What happens at a MIAM and who attends?

A MIAM is a meeting with a trained mediator. Both the individual intending to make the court application as well as the prospective respondent to the proceedings are both expected to attend MIAMs. They often take place separately, but can take place together. If the prospective respondent decides to attend a separate MIAM then this should be with the same mediator.

At the meeting, the mediator will discuss with the parties the nature of their dispute and assess whether the dispute can be resolved without resorting to court proceedings. The mediator will provide information about mediation and other appropriate forms of resolving disputes, and assess whether mediation is a suitable way in which the dispute in question can be resolved.


What are the benefits?

There are many benefits to non-court dispute resolution that can be explored during a MIAM. These benefits include resolution through discussion and negotiation as opposed to through the contentious, and often stressful, nature of the court process. Attending a MIAM has the benefit of exploring dispute resolution options with a trained independent individual as well as enabling the parties to be fully informed as to the advantages of mediation.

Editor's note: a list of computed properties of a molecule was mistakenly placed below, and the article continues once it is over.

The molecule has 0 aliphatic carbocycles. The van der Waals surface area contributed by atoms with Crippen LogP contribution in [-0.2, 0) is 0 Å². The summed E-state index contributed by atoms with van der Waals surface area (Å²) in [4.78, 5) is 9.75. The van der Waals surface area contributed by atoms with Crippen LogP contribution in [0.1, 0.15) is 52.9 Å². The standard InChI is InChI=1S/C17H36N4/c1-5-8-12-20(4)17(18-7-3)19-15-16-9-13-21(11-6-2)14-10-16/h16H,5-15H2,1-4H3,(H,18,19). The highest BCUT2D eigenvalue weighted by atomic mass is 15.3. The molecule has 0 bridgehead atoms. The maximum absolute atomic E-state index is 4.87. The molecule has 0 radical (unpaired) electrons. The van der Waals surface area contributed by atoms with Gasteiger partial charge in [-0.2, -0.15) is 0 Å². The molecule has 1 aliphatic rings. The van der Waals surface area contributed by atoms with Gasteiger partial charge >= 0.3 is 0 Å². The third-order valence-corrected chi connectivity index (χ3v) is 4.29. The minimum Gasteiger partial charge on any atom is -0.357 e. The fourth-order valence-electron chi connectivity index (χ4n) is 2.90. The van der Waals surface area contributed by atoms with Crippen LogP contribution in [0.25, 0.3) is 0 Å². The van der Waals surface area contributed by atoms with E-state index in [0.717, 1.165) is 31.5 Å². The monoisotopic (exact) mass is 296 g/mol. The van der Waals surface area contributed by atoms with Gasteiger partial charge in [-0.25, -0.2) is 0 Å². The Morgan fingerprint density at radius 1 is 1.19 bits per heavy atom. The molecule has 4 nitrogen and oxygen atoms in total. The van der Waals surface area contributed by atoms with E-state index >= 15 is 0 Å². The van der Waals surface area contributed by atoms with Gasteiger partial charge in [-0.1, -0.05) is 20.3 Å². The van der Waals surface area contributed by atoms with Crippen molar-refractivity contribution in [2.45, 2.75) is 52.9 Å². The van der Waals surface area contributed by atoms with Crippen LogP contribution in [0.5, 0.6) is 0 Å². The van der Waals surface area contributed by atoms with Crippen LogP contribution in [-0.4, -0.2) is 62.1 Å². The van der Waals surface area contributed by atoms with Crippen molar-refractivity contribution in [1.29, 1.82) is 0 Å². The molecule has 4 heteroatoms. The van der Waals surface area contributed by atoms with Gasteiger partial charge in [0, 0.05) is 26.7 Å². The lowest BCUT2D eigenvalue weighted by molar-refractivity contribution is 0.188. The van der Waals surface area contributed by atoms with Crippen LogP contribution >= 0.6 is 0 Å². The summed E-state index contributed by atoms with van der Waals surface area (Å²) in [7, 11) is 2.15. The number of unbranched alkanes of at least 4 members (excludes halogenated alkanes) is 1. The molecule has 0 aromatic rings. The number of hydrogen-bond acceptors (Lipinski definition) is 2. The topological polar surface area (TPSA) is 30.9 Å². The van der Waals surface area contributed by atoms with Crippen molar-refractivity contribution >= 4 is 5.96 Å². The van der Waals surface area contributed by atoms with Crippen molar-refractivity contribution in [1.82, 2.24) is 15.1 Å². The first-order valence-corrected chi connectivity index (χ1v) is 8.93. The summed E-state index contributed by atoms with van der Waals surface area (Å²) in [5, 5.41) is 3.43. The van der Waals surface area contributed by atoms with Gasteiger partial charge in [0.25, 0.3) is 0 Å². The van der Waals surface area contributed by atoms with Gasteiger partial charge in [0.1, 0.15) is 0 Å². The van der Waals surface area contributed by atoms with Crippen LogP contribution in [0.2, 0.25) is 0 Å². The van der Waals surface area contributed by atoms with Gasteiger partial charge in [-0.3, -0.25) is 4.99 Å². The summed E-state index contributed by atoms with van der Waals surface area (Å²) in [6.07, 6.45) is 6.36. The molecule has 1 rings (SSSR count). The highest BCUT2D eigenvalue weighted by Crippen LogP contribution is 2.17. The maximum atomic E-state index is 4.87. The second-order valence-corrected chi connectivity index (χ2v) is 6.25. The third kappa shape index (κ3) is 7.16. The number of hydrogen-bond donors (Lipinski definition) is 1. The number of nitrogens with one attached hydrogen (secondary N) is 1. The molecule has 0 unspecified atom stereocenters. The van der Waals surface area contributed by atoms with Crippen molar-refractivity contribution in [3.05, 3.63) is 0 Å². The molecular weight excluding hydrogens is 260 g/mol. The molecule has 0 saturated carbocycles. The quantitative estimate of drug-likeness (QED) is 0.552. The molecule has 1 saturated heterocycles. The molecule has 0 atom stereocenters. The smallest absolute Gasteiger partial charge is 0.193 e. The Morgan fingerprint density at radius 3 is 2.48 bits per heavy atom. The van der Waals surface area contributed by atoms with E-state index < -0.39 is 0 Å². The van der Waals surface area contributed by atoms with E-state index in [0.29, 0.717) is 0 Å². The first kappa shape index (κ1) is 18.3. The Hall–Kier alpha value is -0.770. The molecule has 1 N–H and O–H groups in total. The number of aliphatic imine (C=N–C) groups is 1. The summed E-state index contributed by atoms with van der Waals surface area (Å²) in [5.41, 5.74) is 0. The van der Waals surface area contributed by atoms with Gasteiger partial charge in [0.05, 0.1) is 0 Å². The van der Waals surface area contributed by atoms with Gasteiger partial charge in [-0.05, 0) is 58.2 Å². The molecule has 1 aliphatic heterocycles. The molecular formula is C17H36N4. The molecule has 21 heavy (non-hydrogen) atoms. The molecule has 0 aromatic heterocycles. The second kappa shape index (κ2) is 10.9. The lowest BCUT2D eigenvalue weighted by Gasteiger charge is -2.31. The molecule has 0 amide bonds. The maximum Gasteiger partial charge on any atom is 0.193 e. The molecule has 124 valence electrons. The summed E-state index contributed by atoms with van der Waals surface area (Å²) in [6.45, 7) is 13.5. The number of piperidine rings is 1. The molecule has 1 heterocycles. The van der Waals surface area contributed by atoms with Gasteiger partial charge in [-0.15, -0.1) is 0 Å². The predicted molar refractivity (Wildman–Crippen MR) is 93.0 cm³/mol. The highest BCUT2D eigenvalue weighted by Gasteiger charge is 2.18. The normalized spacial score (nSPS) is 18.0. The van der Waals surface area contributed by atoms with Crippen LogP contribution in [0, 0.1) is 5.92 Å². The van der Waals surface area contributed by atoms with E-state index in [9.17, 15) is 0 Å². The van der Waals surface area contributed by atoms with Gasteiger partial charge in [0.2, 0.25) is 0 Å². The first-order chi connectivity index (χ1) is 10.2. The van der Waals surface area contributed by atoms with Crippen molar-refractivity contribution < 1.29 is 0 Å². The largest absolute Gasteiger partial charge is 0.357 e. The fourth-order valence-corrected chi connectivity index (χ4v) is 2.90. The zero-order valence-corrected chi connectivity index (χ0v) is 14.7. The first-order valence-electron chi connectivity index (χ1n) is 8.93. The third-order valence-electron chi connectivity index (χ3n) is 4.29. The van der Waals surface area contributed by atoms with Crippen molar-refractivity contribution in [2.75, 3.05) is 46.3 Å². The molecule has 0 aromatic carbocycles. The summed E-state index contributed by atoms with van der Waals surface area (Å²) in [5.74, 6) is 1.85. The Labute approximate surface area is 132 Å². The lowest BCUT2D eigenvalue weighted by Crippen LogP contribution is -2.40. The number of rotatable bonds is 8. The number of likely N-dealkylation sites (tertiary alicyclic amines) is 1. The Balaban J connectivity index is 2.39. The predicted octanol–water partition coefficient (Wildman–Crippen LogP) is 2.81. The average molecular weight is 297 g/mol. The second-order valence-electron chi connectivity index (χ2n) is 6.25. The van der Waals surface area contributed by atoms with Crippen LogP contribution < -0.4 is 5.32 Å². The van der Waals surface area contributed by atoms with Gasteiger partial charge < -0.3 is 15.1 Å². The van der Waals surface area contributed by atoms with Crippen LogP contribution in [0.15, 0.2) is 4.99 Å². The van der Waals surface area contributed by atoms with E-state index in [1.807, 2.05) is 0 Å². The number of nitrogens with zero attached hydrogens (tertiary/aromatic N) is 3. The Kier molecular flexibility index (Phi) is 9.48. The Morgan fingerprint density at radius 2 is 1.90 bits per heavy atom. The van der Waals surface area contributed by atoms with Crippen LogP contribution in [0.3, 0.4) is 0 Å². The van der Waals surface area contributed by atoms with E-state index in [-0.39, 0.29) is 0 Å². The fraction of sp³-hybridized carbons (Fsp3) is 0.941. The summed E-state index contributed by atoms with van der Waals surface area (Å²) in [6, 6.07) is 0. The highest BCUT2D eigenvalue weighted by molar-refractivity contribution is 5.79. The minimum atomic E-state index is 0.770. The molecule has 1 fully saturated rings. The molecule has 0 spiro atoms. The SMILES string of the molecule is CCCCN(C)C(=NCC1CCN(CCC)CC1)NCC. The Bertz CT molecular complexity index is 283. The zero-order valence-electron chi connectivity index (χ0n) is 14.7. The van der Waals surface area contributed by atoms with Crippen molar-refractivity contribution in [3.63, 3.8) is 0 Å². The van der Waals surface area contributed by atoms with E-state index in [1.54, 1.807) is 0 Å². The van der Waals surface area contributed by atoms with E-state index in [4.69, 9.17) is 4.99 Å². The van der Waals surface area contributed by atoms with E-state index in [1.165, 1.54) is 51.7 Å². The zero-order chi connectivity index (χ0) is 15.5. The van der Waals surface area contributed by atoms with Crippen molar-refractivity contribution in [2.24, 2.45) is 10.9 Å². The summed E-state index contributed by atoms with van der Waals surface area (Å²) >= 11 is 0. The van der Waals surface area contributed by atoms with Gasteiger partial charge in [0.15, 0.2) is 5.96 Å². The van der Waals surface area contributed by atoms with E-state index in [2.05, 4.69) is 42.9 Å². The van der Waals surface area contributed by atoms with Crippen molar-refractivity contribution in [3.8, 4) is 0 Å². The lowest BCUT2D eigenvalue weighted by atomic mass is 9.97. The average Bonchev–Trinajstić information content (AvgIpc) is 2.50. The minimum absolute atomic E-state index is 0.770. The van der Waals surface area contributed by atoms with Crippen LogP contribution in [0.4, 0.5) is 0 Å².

If a MIAM is attended and it is deemed that mediation is not appropriate in the circumstances, then the applicant must ensure that the mediator confirms on their court application form or a separate form that she or he has attended the MIAM before seeking to issue their application.



There are a number of exceptions to the requirement to attend a MIAM prior to a relevant court application and these are set out in Part 3 of the Family Procedure Rules 2010.

If an exception is claimed, the applicant must include on their court application form confirmation from a mediator that a ‘mediator’s exemption’ applies. Such exemptions include situations where the respondent is unwilling to attend a MIAM.

Alternatively, the applicant can claim that a MIAM exemption applies. Such exemptions include cases involving domestic violence and supporting evidence of this exemption should be supplied at the first court hearing.

Even if the case progresses to court proceedings, the court has the power to adjourn proceedings at any stage in order for alternative dispute resolution, such as attendance at a MIAM, to be attempted. This may occur if proceedings are underway and the court decides that a MIAM exemption has not been validly claimed.


Who to contact?

The individual intending to make the application to court should contact a MIAM qualified mediator to set up the meeting. Creighton & Partners have experienced mediators that can offer an individual MIAM for a fixed fee of £100.00 plus VAT. If it transpires at the MIAM that non-court dispute resolution such as mediation is an appropriate way forward, Creighton & Partners are also able to offer privately funded mediation at £150 plus VAT per hour for the couple together.   

For more information on MIAMs and mediation, please contact Tony McGovern and Tom Brownrigg who are both trained mediators and approved MIAM mediators on 020 7976 2233 or through the mediation section of our website.


Hanna Bellis